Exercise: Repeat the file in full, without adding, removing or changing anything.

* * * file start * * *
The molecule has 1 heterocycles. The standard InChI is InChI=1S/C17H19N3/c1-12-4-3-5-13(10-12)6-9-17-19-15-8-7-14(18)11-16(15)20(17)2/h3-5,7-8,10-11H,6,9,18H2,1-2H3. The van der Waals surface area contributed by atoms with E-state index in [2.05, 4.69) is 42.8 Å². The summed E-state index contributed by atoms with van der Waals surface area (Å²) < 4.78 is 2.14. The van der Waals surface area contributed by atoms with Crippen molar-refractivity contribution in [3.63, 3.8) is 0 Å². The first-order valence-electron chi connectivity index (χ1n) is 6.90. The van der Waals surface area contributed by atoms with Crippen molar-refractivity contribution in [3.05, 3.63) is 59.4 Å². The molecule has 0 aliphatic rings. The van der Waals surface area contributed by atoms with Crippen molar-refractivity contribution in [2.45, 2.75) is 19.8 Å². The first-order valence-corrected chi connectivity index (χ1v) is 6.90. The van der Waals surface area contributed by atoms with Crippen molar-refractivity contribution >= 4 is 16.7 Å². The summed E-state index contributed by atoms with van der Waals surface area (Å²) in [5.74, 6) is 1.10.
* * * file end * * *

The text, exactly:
The molecule has 1 heterocycles. The standard InChI is InChI=1S/C17H19N3/c1-12-4-3-5-13(10-12)6-9-17-19-15-8-7-14(18)11-16(15)20(17)2/h3-5,7-8,10-11H,6,9,18H2,1-2H3. The van der Waals surface area contributed by atoms with E-state index in [2.05, 4.69) is 42.8 Å². The summed E-state index contributed by atoms with van der Waals surface area (Å²) < 4.78 is 2.14. The van der Waals surface area contributed by atoms with Crippen molar-refractivity contribution in [3.63, 3.8) is 0 Å². The first-order valence-electron chi connectivity index (χ1n) is 6.90. The van der Waals surface area contributed by atoms with Crippen molar-refractivity contribution in [3.05, 3.63) is 59.4 Å². The molecule has 0 aliphatic rings. The van der Waals surface area contributed by atoms with Crippen molar-refractivity contribution in [2.45, 2.75) is 19.8 Å². The first-order valence-corrected chi connectivity index (χ1v) is 6.90. The van der Waals surface area contributed by atoms with Crippen molar-refractivity contribution >= 4 is 16.7 Å². The summed E-state index contributed by atoms with van der Waals surface area (Å²) in [5.74, 6) is 1.10.